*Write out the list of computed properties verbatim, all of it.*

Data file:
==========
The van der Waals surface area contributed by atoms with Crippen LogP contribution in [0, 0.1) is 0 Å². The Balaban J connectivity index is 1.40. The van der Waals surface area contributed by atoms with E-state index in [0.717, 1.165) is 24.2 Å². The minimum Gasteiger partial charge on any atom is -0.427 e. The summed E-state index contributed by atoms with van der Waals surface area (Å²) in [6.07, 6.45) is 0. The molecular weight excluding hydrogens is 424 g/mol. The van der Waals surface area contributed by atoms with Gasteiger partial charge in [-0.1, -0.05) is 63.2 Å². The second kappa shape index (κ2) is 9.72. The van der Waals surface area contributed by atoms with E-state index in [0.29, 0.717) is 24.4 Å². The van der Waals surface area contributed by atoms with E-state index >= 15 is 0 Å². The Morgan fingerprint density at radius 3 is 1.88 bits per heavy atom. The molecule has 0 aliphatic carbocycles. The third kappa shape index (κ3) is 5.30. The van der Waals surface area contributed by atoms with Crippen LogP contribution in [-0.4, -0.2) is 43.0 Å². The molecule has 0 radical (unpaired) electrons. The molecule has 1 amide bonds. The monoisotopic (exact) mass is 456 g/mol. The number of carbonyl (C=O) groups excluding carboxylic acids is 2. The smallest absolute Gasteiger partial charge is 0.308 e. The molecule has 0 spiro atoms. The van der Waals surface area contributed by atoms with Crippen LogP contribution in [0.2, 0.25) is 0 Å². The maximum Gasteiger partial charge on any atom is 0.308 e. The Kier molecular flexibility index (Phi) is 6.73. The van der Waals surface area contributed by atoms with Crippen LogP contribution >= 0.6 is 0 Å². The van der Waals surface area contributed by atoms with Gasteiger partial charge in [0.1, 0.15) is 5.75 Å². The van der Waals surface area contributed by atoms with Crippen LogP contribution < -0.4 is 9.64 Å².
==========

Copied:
The van der Waals surface area contributed by atoms with Crippen LogP contribution in [0, 0.1) is 0 Å². The Balaban J connectivity index is 1.40. The van der Waals surface area contributed by atoms with E-state index in [0.717, 1.165) is 24.2 Å². The minimum Gasteiger partial charge on any atom is -0.427 e. The summed E-state index contributed by atoms with van der Waals surface area (Å²) in [6.07, 6.45) is 0. The molecular weight excluding hydrogens is 424 g/mol. The van der Waals surface area contributed by atoms with Gasteiger partial charge in [-0.1, -0.05) is 63.2 Å². The second kappa shape index (κ2) is 9.72. The van der Waals surface area contributed by atoms with E-state index in [0.29, 0.717) is 24.4 Å². The van der Waals surface area contributed by atoms with E-state index >= 15 is 0 Å². The Morgan fingerprint density at radius 3 is 1.88 bits per heavy atom. The molecule has 0 aliphatic carbocycles. The third kappa shape index (κ3) is 5.30. The van der Waals surface area contributed by atoms with Crippen LogP contribution in [-0.4, -0.2) is 43.0 Å². The molecule has 0 radical (unpaired) electrons. The molecule has 1 amide bonds. The monoisotopic (exact) mass is 456 g/mol. The number of carbonyl (C=O) groups excluding carboxylic acids is 2. The smallest absolute Gasteiger partial charge is 0.308 e. The molecule has 0 spiro atoms. The van der Waals surface area contributed by atoms with Crippen LogP contribution in [0.2, 0.25) is 0 Å². The maximum Gasteiger partial charge on any atom is 0.308 e. The Kier molecular flexibility index (Phi) is 6.73. The van der Waals surface area contributed by atoms with Crippen LogP contribution >= 0.6 is 0 Å². The van der Waals surface area contributed by atoms with Gasteiger partial charge in [0.1, 0.15) is 5.75 Å². The van der Waals surface area contributed by atoms with Crippen LogP contribution < -0.4 is 9.64 Å².